The Globe's Dan Shaughnessy, a Crusader at both Groton-Dunstable Regional and Holy Cross, writes of a campaign launched at his high-school alma mater to replace the mascot one Jewish parent finds offensive.
From the Lowell Sun (via Tongue Tied):
Some are calling for a quick death to the legacy of the Crusader, the mascot for the Groton Dunstable school district. They claim the armored figure evokes images of holy war and genocide.
…Leslie Lathrop, leader of the battle, decided that the transition from the current high school to the newly constructed building, scheduled for next fall, was a perfect opportunity to leave that legacy behind.
"It was the first genocide. It laid the groundwork for the Holocaust," she said of the Crusades.
Here's a cached version of an earlier Globe report on the Crusader debate, such that it is.
Two years ago, Wheaton College in Illinois announced its teams would no longer be named for Crusaders but after an amorphous meteorological phenomenon. The Christianity Today weblog commented:
Wheaton College has announced its new, inoffensive replacement for its Crusader mascot. The evangelical school will now play as the Wheaton Thunder. The college's Web site says that more than 1,300 nominations were considered and were assessed by the following criteria: "1) graphically representable, 2) teams could rally behind it and be inspired by it, 3) gender neutral, 4) cheer-able, 5) stand the test [of] time, 6) heroic, representative of strength and determination, 7) unique, and 8) constituents could easily identify with it." And, if you think about it, thunder is one of the few things that's scary but doesn't kill people. Only one problem with that list, however: if being graphically representable is your number one criterion, how are you going to graphically represent thunder? Sound waves? As sophomore Megan Cheng tells the Chicago Sun-Times, "It's very hard to visualize, but I really do like the name." College President Duane Litfin tells the Chicago Tribune that Wheaton is in no rush to finalize its depiction of thunder.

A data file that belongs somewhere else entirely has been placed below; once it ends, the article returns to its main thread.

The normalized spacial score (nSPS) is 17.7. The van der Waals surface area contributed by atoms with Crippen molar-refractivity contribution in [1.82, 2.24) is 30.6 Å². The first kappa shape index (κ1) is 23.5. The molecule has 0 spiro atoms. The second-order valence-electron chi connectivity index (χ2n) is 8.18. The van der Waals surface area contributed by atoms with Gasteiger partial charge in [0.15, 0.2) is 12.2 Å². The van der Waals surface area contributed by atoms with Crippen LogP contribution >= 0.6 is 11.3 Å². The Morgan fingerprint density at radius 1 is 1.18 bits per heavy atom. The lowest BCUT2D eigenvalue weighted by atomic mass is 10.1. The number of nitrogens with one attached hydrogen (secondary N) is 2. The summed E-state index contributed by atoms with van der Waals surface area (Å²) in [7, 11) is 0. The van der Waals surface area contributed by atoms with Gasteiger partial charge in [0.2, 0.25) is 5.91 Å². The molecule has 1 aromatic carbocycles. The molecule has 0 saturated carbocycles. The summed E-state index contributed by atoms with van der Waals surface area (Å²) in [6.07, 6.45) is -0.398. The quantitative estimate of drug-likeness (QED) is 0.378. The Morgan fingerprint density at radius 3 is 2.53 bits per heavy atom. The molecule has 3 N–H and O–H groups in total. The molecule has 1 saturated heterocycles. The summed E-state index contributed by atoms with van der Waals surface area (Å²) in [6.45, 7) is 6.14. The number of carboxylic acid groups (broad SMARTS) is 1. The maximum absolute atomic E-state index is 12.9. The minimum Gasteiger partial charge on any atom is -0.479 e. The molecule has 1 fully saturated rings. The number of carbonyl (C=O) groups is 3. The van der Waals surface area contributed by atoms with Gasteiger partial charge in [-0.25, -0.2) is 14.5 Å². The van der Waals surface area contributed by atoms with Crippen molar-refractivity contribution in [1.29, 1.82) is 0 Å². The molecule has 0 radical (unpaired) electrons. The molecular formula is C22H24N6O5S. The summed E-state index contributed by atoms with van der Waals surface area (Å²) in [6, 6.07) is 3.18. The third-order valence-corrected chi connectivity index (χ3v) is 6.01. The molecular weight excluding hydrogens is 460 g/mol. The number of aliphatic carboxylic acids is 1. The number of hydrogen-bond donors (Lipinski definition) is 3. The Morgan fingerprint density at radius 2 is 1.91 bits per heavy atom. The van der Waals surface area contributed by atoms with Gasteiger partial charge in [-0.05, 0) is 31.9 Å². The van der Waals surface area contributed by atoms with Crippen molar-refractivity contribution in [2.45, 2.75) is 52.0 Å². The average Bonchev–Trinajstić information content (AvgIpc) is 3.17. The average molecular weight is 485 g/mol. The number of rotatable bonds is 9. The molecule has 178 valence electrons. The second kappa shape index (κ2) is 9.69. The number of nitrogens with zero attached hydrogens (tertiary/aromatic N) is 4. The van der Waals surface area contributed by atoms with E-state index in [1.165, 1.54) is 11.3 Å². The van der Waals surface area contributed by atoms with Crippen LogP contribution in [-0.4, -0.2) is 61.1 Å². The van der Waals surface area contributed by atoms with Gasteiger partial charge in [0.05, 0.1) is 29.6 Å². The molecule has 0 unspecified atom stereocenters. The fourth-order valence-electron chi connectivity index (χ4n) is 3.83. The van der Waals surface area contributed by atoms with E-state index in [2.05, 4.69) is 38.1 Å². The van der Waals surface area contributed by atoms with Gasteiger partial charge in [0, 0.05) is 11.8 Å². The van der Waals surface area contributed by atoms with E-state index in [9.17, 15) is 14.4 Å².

The weblog later posted a follow-up:
'Wheaton's New Mascot Ridiculed by Other Crusaders.'…The Los Angeles Times asks for reaction from Holy Cross in Massachusetts, which still uses a Crusader mascot. "Maybe weather symbols are the way to go," says James F. Powers, a history professor at the school. "Weather is an impersonal force of nature," so it can't be called bigoted. Indeed, it thunders on the just and the unjust. But Powers suggests that the Wind or Breeze or Drizzle may not be mascots of the future.
In the end, it's hard to top the following tongue-in-cheek commentary on the Crusader from the place that pioneered the mascot war. Take it away, Dartmouth College Marching Band:
From the halftime performance at the Dartmouth-HC game of Sept. 25, 1993:
The DCMB would like to welcome the boys in mauve, the Holy Cross Children's Crusaders, to the Hanover plain. Two years ago two DCMB members were arrested for attempting to temporarily remove the Holy Cross bench flag. Just to show that there are no hard feelings, the DCMB would like to challenge the Holy Cross band to steal our mascot! Go ahead! Try! We dare you!
Speaking of mascots, what kind of mascot is a Crusader anyway? The color of holy cross is purple, so we at the DCMB have come up with the top 10 new purple mascots for Holy Cross:
9) A Grape Slushy
6) Bruises on the Holy Cross football team!
5) The purple cow... oh Williams already took that one.
4) We regret to inform you that #4 has been declared the intellectual property of NBC.
3) The lovely, delicate pansy
2) The bunch of grapes guy on the Fruit of the Loom commercials.
And the number one new purple mascot for Holy Cross,
1) Barney the purple dinosaur
And from the band's halftime show at the Dartmouth-HC game on Oct. 14, 2000:
The DCMB was shocked and appalled to learn that the Holy Cross mascot is the “Crusader.” We are deeply offended by this thoughtless, insensitive, backward-looking mascot choice. This stereotypical icon belittles the noble image of the Crusaders, and mocks their cultural heritage of honorable holy conquest. That such an outrage could occur in this age of tolerance and understanding is incomprehensible. We hope our opponents can learn from Dartmouth’s shining example, with our own un-offensive ambiguous concept mascot: the “Big Green.” Watch now as the band holds a candle light vigil on the Green in an effort to reform the last Crusaders.
[Band forms the letters “PC” and plays Raiders March]
They don't make program covers like this one anymore